Tuesday, September 24, 2013

Southwest Neighborhood Planning Process Kicks Off


Over the next six months, the DC Office of Planning will be engaging Southwest residents and stakeholders to create a community led plan to guide the changes in the Southwest neighborhood for the next five to ten years. The Southwest Neighborhood Plan will focus on four key elements – people, parks, connections, and building. A Public Kickoff meeting related to the Southwest Neighborhood Plan was held on September 11th at Arena Stage. The meeting was well attended with people who live and/or work in Southwest. For the first hour or so, there was an Open House with different stations that allowed residents to comment about the benefits and challenges that exist in each of the four key elements of the neighborhood plan. Afterwards, Planning Director Harriet Tregoning and Ward 6 Planning Coordinator Melissa Bird gave a presentation about the planning process and entertained questions from the audience. During Tregoning’s presentation, she mentioned that some of the values Southwest residents expressed to her during the Open House portion of the meeting include diversity, green space/tree canopy, and the library. Following the presentation, the Open House resumed for another hour. 

Some of the participants at the Open House.

During the planning process, the Office of Planning and their consultants will work with the community to analyze several components to help inform their recommendations for the Southwest neighborhood. First, they will assess the development potential for multiple underutilized District-owned sites. A number of underutilized District-owned properties are included in the study area, including Randall Recreation Center, the northeast parcel of Waterfront Station, First District headquarters, Lansburgh Park, the DMV inspection station, and the DCFD Repair Shop/Engine Co. # 7, among others. The team will create an urban design framework that promotes greater pedestrian access, improved neighborhood connectivity and increased multimodal transportation choices. A coordinated approach to public parks and public space improvements will be developed. Meanwhile, neighborhood conservation potential will be assessed to reinforce character in established residential areas. Finally, opportunities will be identified to enhance sustainability at a neighborhood-level.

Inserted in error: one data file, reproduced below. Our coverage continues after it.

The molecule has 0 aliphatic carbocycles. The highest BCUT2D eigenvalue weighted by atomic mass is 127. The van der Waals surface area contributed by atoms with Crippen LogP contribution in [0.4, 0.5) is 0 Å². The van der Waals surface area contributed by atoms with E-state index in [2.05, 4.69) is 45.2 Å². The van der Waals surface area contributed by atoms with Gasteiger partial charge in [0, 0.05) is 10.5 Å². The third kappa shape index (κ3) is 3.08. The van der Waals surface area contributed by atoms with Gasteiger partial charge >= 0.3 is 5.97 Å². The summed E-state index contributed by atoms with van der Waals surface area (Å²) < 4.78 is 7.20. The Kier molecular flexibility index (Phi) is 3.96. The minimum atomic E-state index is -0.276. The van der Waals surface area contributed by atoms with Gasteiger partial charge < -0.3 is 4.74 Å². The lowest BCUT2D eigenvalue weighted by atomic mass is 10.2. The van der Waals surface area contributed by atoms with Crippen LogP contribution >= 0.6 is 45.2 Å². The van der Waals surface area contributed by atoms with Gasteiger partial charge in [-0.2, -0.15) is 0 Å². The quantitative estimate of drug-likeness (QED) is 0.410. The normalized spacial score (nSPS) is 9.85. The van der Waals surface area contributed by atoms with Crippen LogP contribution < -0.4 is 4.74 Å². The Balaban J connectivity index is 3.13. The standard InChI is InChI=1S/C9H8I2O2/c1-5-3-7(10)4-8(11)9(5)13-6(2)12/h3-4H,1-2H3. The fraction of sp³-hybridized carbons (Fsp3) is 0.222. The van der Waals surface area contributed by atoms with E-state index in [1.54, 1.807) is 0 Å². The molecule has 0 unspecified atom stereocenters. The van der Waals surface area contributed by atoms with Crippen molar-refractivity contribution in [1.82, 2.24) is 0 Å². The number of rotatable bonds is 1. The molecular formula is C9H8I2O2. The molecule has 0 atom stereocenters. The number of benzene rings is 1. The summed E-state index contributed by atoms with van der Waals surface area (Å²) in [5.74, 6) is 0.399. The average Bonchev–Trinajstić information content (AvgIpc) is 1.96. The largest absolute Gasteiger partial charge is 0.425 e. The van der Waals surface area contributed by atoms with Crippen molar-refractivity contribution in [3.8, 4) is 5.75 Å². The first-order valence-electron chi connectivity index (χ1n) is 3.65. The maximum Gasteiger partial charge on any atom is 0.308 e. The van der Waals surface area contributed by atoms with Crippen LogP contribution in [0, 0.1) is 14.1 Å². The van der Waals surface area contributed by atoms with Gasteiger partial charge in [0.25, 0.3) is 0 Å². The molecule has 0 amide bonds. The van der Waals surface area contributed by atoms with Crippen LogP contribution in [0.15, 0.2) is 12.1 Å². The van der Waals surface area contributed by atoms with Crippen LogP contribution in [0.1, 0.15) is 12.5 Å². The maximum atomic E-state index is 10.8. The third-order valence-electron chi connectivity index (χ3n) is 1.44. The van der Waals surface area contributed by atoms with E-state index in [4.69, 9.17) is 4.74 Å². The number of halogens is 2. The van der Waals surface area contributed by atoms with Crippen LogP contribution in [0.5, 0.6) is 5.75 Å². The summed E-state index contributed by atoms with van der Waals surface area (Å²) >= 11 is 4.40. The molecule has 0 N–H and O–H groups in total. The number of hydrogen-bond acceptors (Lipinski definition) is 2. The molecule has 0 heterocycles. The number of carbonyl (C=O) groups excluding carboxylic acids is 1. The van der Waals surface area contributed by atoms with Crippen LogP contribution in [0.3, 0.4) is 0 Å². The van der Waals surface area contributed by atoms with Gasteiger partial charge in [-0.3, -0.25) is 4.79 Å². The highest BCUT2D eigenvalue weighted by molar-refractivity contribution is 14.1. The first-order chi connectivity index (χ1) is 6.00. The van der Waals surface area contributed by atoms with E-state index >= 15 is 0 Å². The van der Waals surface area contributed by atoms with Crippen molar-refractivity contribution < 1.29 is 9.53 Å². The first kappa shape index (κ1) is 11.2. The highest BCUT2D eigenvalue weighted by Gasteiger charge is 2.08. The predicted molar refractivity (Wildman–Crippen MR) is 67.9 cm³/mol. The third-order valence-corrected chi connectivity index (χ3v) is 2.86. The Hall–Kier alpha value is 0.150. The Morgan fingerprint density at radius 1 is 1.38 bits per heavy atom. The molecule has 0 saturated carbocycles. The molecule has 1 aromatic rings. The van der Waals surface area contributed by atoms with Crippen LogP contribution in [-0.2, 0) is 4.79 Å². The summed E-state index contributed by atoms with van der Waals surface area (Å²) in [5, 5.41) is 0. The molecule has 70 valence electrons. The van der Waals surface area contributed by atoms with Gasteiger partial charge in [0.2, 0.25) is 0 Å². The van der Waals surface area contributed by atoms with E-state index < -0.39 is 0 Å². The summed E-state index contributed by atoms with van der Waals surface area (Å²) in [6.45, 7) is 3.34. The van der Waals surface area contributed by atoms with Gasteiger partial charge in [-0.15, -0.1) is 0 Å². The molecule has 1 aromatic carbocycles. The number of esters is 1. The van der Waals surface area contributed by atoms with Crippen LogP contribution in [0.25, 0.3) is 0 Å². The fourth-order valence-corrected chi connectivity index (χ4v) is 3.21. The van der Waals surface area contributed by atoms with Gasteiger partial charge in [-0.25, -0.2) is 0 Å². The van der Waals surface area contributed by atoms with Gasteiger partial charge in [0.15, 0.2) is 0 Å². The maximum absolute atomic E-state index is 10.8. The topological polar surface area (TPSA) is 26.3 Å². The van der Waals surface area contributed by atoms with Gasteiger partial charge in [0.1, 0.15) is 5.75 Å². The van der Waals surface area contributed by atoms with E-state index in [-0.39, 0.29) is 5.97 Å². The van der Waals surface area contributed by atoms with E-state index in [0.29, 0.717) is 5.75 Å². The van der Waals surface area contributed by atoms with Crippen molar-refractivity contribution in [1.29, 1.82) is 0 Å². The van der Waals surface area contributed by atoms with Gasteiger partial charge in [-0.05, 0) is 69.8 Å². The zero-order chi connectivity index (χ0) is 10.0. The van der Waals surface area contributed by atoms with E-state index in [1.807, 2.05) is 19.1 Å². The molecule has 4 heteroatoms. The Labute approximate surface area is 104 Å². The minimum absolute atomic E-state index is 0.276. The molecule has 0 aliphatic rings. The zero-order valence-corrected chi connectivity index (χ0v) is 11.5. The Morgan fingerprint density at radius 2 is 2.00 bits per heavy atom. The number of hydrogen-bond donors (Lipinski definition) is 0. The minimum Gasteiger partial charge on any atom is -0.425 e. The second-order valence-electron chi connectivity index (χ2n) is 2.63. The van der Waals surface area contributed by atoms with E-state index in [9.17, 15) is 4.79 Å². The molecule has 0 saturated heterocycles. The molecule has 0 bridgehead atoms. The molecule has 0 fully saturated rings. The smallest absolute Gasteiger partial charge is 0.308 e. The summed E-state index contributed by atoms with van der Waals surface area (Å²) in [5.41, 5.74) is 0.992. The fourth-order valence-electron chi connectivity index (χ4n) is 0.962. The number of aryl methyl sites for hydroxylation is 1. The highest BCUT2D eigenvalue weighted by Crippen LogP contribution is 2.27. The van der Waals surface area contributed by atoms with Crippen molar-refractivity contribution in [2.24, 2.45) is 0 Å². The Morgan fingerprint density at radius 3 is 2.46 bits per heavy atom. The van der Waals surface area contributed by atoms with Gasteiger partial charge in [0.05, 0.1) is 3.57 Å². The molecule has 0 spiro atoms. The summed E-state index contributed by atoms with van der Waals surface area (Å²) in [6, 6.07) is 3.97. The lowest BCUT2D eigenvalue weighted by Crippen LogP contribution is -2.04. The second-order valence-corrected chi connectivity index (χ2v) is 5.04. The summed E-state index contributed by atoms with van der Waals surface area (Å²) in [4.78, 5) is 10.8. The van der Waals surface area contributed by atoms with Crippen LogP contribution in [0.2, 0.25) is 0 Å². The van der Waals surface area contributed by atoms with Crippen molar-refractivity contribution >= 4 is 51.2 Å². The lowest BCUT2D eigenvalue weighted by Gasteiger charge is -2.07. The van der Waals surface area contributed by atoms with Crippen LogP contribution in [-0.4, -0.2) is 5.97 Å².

The Southwest Neighborhood Plan study area extends from South Capitol Street to Maine Avenue and from P Street to Interstate 395. Within the study area, the portion from I Street to M Street is considered to be the primary focus area – where most of the development opportunities are located, as well as urban design issues. A portion of Greenleaf is also included in the primary study area, but a separate study will be conducted for that site as a part of the HUD Choice Neighborhood Planning Grant recently submitted by the DC Housing Authority. The remaining area is considered to be the secondary study area, where neighborhood conservation, neighborhood connectivity, and sustainability are the principal focus. 

The Office of Planning has created a project website and a second website called “Engage Southwest” where community members can interact. Other ways to participate in the process include using social media (use the hashtag #SWDCPlan on Twitter, “like” posts on Facebook, etc.), submitting hand-written comments or questions at the public meetings, calling the Office of Planning at 202-442-7600, or sending an email to Melissa Bird. All of the comments from the Open House will be posted soon on the website. Not all Small Area Plans focus exclusively on real estate development – questions and comments from the audience at the kickoff meeting suggest that the Southwest Neighborhood Plan may include other components, such as teaching computer skills to seniors, helping break down barriers between longtime residents and newcomers, as well as other social improvements. 

Image courtesy of Graphic Recorder Jim Nuttle

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